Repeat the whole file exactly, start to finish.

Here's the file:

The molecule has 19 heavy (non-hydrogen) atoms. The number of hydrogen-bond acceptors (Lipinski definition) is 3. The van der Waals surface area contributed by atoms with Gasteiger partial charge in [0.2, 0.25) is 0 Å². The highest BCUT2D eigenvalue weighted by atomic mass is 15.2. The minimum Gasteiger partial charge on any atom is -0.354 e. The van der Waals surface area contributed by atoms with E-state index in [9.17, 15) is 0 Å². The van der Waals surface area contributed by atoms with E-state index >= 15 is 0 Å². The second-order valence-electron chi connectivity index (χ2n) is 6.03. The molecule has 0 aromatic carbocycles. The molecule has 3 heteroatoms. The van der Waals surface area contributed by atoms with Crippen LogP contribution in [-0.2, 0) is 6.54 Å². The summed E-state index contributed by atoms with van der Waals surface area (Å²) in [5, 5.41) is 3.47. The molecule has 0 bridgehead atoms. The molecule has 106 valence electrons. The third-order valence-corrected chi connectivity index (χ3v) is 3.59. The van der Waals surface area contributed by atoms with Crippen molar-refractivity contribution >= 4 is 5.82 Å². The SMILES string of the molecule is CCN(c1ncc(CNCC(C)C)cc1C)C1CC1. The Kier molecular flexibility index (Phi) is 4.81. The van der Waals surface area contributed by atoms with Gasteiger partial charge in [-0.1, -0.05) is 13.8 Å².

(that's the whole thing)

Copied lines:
The molecule has 19 heavy (non-hydrogen) atoms. The number of hydrogen-bond acceptors (Lipinski definition) is 3. The van der Waals surface area contributed by atoms with Gasteiger partial charge in [0.2, 0.25) is 0 Å². The highest BCUT2D eigenvalue weighted by atomic mass is 15.2. The minimum Gasteiger partial charge on any atom is -0.354 e. The van der Waals surface area contributed by atoms with E-state index in [9.17, 15) is 0 Å². The van der Waals surface area contributed by atoms with E-state index >= 15 is 0 Å². The second-order valence-electron chi connectivity index (χ2n) is 6.03. The molecule has 0 aromatic carbocycles. The molecule has 3 heteroatoms. The van der Waals surface area contributed by atoms with Crippen LogP contribution in [-0.2, 0) is 6.54 Å². The summed E-state index contributed by atoms with van der Waals surface area (Å²) in [5, 5.41) is 3.47. The molecule has 0 bridgehead atoms. The molecule has 106 valence electrons. The third-order valence-corrected chi connectivity index (χ3v) is 3.59. The van der Waals surface area contributed by atoms with Crippen molar-refractivity contribution >= 4 is 5.82 Å². The SMILES string of the molecule is CCN(c1ncc(CNCC(C)C)cc1C)C1CC1. The Kier molecular flexibility index (Phi) is 4.81. The van der Waals surface area contributed by atoms with Gasteiger partial charge in [-0.1, -0.05) is 13.8 Å².